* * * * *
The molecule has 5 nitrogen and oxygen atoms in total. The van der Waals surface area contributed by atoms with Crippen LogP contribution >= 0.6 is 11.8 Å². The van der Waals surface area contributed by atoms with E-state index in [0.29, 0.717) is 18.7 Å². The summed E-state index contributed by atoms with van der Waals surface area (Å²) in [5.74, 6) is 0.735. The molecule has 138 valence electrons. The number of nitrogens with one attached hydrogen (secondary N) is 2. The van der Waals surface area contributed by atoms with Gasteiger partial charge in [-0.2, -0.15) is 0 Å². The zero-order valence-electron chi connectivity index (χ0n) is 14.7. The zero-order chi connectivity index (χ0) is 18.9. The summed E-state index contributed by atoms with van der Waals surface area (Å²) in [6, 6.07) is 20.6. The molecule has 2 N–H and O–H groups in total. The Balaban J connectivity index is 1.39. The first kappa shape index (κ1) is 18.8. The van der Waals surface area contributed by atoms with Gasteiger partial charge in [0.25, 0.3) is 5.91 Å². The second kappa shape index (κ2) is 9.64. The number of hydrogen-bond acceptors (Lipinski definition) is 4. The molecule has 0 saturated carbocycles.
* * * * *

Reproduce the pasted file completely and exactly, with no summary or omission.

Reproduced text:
The molecule has 5 nitrogen and oxygen atoms in total. The van der Waals surface area contributed by atoms with Crippen LogP contribution >= 0.6 is 11.8 Å². The van der Waals surface area contributed by atoms with E-state index in [0.29, 0.717) is 18.7 Å². The summed E-state index contributed by atoms with van der Waals surface area (Å²) in [5.74, 6) is 0.735. The molecule has 138 valence electrons. The number of nitrogens with one attached hydrogen (secondary N) is 2. The van der Waals surface area contributed by atoms with Gasteiger partial charge in [-0.2, -0.15) is 0 Å². The zero-order valence-electron chi connectivity index (χ0n) is 14.7. The zero-order chi connectivity index (χ0) is 18.9. The summed E-state index contributed by atoms with van der Waals surface area (Å²) in [6, 6.07) is 20.6. The molecule has 2 N–H and O–H groups in total. The Balaban J connectivity index is 1.39. The first kappa shape index (κ1) is 18.8. The van der Waals surface area contributed by atoms with Gasteiger partial charge in [0.25, 0.3) is 5.91 Å². The second kappa shape index (κ2) is 9.64. The number of hydrogen-bond acceptors (Lipinski definition) is 4. The molecule has 0 saturated carbocycles.